First, a disclosure: I have a soft spot for the Hartford Courant. It’s my hometown daily. I interned there twice during college, and they later hired me for two freelance stints when I was between jobs. As an intern, back in 2006 and then 2007, the newsroom was an inspiring place—Matthew Kauffman and Lisa Chedekel won a Dart Award for their series about mentally ill soldiers who were redeployed, and I sat among career reporters talented enough to work at the biggest publications but who chose to remain in Connecticut, working for “America’s Oldest Continuously Published Newspaper.”
Things have changed since then.
The Courant—owned by Tribune since 2000, when the Chicago-based company merged with then-owner, Times Mirror—was caught in the fallout from Tribune’s bankruptcy in late 2008. The newsroom has shrunk from some 400 employees 15 years ago to fewer than 150 today.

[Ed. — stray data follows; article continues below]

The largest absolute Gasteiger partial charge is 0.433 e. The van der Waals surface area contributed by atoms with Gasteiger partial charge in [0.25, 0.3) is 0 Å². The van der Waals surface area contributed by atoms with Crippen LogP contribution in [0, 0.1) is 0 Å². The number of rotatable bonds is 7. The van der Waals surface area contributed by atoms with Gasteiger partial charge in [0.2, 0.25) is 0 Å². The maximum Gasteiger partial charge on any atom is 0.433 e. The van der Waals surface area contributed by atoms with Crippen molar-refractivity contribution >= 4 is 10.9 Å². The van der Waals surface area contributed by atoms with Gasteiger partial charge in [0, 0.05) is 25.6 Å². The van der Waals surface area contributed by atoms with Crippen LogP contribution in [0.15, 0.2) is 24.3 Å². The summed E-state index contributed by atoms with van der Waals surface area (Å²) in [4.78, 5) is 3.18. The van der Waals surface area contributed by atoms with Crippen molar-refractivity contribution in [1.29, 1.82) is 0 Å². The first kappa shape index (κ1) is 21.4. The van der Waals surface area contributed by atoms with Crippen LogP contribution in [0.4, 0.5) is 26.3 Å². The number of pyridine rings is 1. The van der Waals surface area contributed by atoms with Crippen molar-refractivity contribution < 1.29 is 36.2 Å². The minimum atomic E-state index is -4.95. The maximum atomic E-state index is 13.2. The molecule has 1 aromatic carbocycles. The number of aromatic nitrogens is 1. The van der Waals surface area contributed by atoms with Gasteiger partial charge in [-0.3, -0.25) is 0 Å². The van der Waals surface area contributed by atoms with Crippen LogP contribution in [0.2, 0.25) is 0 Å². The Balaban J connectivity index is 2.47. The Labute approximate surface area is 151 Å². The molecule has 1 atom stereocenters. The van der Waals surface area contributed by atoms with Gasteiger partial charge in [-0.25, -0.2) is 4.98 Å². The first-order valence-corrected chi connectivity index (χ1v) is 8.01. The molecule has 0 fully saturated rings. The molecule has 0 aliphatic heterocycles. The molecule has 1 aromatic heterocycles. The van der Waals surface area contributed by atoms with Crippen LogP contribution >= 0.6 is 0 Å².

The most recent buyout offer, which expired last week, has resulted in the loss of nine more newsroom staffers, including rock critic Eric Danton, columnist Susan Campbell, night editor Nancy Gallinger, reporter Mark Spencer, reader-submitted articles editors Mary Wilson and Sandra James, newsroom assistant Lynne Maston, and sports reporter Shawn Courchesne. I don’t know who the ninth person is, or whether this buyout will be enough to avert layoffs. (update: I’m told the nine employees won’t know officially if their buyout requests are accepted until Friday.)
The buyout was offered to the finance, advertising, circulation and print-side departments, but not Web staff or the TV staff from FOX CT, which took over a sizable chunk of the newsroom in 2009. (When the newsroom was renovated to include a TV studio, old carpeting was replaced everywhere except beneath the print reporters’ cubicles, creating a stark, visual line between the new and the no-longer-valued.)
The writing would seem to be on the wall for the paper whose staff quasi-affectionately calls it “Mother Courant.” But I can’t help hoping, magical thinking though it may be, that the paper that made me want to be a journalist will somehow continue its tradition of great reporting through the digital shift and despite its negligent ownership.